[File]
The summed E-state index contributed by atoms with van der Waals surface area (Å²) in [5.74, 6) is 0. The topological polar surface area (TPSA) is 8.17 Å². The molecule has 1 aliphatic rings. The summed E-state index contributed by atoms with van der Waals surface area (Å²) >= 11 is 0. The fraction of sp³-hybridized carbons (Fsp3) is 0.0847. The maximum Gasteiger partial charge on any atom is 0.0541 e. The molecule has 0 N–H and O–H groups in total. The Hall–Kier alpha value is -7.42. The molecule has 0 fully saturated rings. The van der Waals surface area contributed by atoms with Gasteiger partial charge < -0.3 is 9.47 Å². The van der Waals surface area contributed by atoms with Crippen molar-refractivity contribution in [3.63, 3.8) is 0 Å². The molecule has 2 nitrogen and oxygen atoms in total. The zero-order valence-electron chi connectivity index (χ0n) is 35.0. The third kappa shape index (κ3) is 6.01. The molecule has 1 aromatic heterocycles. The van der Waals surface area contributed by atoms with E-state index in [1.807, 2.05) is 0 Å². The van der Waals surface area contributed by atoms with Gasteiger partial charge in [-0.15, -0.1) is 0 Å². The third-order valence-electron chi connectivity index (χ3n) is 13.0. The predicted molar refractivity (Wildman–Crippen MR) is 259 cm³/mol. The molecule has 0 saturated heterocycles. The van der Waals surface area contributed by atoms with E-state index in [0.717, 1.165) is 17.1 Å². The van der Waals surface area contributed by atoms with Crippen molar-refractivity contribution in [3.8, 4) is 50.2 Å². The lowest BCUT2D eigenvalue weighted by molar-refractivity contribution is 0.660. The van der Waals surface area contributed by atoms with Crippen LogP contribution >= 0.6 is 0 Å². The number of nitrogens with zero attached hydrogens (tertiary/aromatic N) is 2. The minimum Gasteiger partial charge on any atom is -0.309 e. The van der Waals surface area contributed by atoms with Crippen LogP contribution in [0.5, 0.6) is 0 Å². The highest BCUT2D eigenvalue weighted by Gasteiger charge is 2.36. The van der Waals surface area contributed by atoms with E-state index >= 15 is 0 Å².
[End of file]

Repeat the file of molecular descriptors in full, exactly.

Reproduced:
The summed E-state index contributed by atoms with van der Waals surface area (Å²) in [5.74, 6) is 0. The topological polar surface area (TPSA) is 8.17 Å². The molecule has 1 aliphatic rings. The summed E-state index contributed by atoms with van der Waals surface area (Å²) >= 11 is 0. The fraction of sp³-hybridized carbons (Fsp3) is 0.0847. The maximum Gasteiger partial charge on any atom is 0.0541 e. The molecule has 0 N–H and O–H groups in total. The Hall–Kier alpha value is -7.42. The molecule has 0 fully saturated rings. The van der Waals surface area contributed by atoms with Gasteiger partial charge < -0.3 is 9.47 Å². The van der Waals surface area contributed by atoms with Crippen molar-refractivity contribution in [3.63, 3.8) is 0 Å². The molecule has 2 nitrogen and oxygen atoms in total. The zero-order valence-electron chi connectivity index (χ0n) is 35.0. The third kappa shape index (κ3) is 6.01. The molecule has 1 aromatic heterocycles. The van der Waals surface area contributed by atoms with E-state index in [1.807, 2.05) is 0 Å². The van der Waals surface area contributed by atoms with Gasteiger partial charge in [-0.15, -0.1) is 0 Å². The third-order valence-electron chi connectivity index (χ3n) is 13.0. The predicted molar refractivity (Wildman–Crippen MR) is 259 cm³/mol. The molecule has 0 saturated heterocycles. The van der Waals surface area contributed by atoms with E-state index in [0.717, 1.165) is 17.1 Å². The van der Waals surface area contributed by atoms with Crippen molar-refractivity contribution in [3.8, 4) is 50.2 Å². The lowest BCUT2D eigenvalue weighted by molar-refractivity contribution is 0.660. The van der Waals surface area contributed by atoms with Crippen LogP contribution >= 0.6 is 0 Å². The number of nitrogens with zero attached hydrogens (tertiary/aromatic N) is 2. The minimum Gasteiger partial charge on any atom is -0.309 e. The van der Waals surface area contributed by atoms with Crippen LogP contribution in [0.5, 0.6) is 0 Å². The highest BCUT2D eigenvalue weighted by Gasteiger charge is 2.36. The van der Waals surface area contributed by atoms with E-state index >= 15 is 0 Å².